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12 Best Places to Visit in South East Asia

Koh Sak National Park, Thailand

South East Asia is composed of eleven countries with impressive diversity in religion, culture and history. SE Asian countries share an overlapping history with a mixture of cuisines and cultures influenced by many ethnic groups and ethnic minority groups. There are thousands of years of storytelling; tales of war tragedies, liberation and achievements.

These can be experienced today by sightseeing monuments, walking tours, bicycle tours, and jeep tours run by specialist guides explaining everything you need to know, incorporating food tastings, cooking classes, water puppet shows and circuses performed in intimate settings sharing folk stories with traditional instruments. The natural beauty of limestone karst islands, land locked countries, rivers, beaches, mountains and volcanoes can be explored by boat, hiking trips and scuba diving; on land and off land.

1. Palawan, the Philippines

The Philippines is one of the most talked about travel destinations at the moment, and we can see why with its beautiful white beaches. It’s definitely one of the best places to visit in South East Asia and you CANNOT miss a trip to Palawan. Palawan is one of the larger islands of the Philippines and it is a traveller’s haven. You could easily spend weeks here exploring all of the hidden beaches, taking boat trips around the islands and islets, exploring the hidden lagoons, scuba diving and snorkelling to see life under water, and watching the sunsets in the every afternoon.

One of the best places to catch sunset is Las Cabanas Beach in El Nido. And if you’re not afraid of early mornings, then the sunrise hike to Taraw Peak is a must do for your bucket list. Palawan is renowned for its breathtaking landscapes and seascapes, and the most popular destinations visited from here are El Nido and Coron.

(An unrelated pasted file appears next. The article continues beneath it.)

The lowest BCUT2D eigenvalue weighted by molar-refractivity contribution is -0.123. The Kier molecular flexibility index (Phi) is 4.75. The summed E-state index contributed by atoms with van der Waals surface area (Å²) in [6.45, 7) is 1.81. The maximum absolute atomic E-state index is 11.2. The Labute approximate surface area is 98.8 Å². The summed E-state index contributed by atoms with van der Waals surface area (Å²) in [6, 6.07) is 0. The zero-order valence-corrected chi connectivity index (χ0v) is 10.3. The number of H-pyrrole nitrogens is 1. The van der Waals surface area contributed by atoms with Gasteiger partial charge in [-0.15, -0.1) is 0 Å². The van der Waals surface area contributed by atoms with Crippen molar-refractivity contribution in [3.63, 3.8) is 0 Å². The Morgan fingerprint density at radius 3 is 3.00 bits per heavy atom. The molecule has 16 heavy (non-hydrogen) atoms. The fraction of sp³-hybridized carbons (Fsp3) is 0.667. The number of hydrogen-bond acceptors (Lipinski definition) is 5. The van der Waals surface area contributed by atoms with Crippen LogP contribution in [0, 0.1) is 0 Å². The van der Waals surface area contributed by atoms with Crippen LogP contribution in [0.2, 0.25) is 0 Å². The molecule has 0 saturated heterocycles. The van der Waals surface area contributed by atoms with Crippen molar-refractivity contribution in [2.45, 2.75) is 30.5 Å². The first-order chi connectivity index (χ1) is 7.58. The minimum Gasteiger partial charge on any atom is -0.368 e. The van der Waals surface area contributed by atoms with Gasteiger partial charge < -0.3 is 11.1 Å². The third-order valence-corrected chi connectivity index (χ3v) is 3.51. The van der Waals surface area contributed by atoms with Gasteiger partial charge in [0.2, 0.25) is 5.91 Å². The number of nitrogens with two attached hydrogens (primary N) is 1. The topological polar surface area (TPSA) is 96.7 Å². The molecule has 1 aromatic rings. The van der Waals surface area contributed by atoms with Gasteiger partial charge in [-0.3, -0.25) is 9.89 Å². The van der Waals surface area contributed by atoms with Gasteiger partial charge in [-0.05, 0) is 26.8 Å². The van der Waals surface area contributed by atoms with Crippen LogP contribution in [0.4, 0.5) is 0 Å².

One of the best times to visit Palawan is April, and make sure to do the underground river cruise, diving in Coron around the old war ship ruins, and try out Balabac for your off the beaten track activities with limited tourists around. It’s easy to explore the secluded beaches by kayaking around the coastlines, witnessing Indigenous  fishing communities, seeing limestone cliffs, exploring the marine reserves and testing out your diving skills at one of the UNESCO World Heritage Sites: Tubbataha Reef.

Palawan is also actually home to another UNESCO World Heritage Site, the Saint Paul Subterranean River National Park. This underground river system is surrounded by well-preserved limestone formations, and a forest full of wildlife, making it a must visit destination for nature lovers.

best beaches in the Philippines

Image source:Contiki

2. Sabah, Borneo, Malaysia

Sabah is a state of Malaysia located on the northern portion of Borneo, in East Malaysia. Sabah’s signature attractions range from nature-based activities like hiking, diving, visiting geoparks, and cultural attractions to promote the indigenous villages on the island.

Sabah is all about conservation and preservation making it an excellent holiday destination for sustainable tourism lovers. This tropical paradise has beautiful beaches, an abundance of marine life, striking sunsets, and a natural ambience. Some of the main attractions on the island are: Maliau Basin, Bohey Dulang, Danum Valley Conservation Area, Mount Kinabalu and the Sepilok Orangutan Rehabilitation Centre.

Wildlife safaris along the Kinabatangan River and Weston River give you the opportunity to see rare water bird species, fireflies, crocodiles, and if you’re lucky enough orangutangs too. Inland you can explore the tranquil rainforest of Malaysia’s first UNESCO World Heritage Site and Geopark: Kinabalu Park.

In Kinabalu Park you can face your fears on the world’s highest via ferrata, Mountain Torq, located at Mt Kinabalu’s Panalaban rock face. The walk starts at 3,200m above sea level and ends at 3,776m above sea level. If you’re into diving, a 45 minute flight from Kota Kinabalu will take you to Sipadan Island, renowned for being one of the world’s best dive sites. There’s 40 acres to explore, composed of corals, more than 3,000 species of fish, green and hawksbill turtles. You are permitted to have your Open Water Divers certification to dive in this zone. 

3. Kuala Lumpur, Malaysia